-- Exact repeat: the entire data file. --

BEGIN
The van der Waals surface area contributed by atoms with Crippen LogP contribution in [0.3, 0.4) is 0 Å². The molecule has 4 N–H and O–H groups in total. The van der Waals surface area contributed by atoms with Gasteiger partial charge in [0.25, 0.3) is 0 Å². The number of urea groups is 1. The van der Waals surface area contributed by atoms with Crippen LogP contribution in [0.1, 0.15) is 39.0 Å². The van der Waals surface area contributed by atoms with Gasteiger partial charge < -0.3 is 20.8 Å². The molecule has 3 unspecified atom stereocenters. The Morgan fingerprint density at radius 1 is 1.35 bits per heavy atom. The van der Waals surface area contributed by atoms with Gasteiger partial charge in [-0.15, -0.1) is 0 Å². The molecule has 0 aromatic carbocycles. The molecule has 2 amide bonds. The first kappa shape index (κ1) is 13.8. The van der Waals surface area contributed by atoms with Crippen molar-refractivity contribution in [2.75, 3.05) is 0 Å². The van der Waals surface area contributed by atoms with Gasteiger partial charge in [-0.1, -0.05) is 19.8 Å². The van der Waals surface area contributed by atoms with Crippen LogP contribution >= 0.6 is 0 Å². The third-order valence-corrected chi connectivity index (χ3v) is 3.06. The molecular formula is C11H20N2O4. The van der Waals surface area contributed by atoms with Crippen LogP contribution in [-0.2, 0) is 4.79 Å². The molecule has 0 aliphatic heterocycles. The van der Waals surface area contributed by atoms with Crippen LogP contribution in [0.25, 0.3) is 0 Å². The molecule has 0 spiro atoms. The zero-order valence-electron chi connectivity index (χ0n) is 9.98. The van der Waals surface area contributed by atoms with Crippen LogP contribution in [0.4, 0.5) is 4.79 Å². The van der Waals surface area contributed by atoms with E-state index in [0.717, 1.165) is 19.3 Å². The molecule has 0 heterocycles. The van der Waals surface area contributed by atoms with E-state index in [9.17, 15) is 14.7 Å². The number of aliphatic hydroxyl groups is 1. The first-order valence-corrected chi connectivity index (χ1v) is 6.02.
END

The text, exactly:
The van der Waals surface area contributed by atoms with Crippen LogP contribution in [0.3, 0.4) is 0 Å². The molecule has 4 N–H and O–H groups in total. The van der Waals surface area contributed by atoms with Gasteiger partial charge in [0.25, 0.3) is 0 Å². The number of urea groups is 1. The van der Waals surface area contributed by atoms with Crippen LogP contribution in [0.1, 0.15) is 39.0 Å². The van der Waals surface area contributed by atoms with Gasteiger partial charge < -0.3 is 20.8 Å². The molecule has 3 unspecified atom stereocenters. The Morgan fingerprint density at radius 1 is 1.35 bits per heavy atom. The van der Waals surface area contributed by atoms with Gasteiger partial charge in [-0.15, -0.1) is 0 Å². The molecule has 0 aromatic carbocycles. The molecule has 2 amide bonds. The first kappa shape index (κ1) is 13.8. The van der Waals surface area contributed by atoms with Crippen molar-refractivity contribution in [2.75, 3.05) is 0 Å². The van der Waals surface area contributed by atoms with Gasteiger partial charge in [-0.1, -0.05) is 19.8 Å². The van der Waals surface area contributed by atoms with Crippen LogP contribution >= 0.6 is 0 Å². The third-order valence-corrected chi connectivity index (χ3v) is 3.06. The molecular formula is C11H20N2O4. The van der Waals surface area contributed by atoms with Crippen LogP contribution in [-0.2, 0) is 4.79 Å². The molecule has 0 aliphatic heterocycles. The van der Waals surface area contributed by atoms with Crippen LogP contribution in [0.25, 0.3) is 0 Å². The molecule has 0 spiro atoms. The zero-order valence-electron chi connectivity index (χ0n) is 9.98. The van der Waals surface area contributed by atoms with Crippen LogP contribution in [0.4, 0.5) is 4.79 Å². The van der Waals surface area contributed by atoms with E-state index in [0.717, 1.165) is 19.3 Å². The molecule has 0 heterocycles. The van der Waals surface area contributed by atoms with E-state index in [9.17, 15) is 14.7 Å². The number of aliphatic hydroxyl groups is 1. The first-order valence-corrected chi connectivity index (χ1v) is 6.02.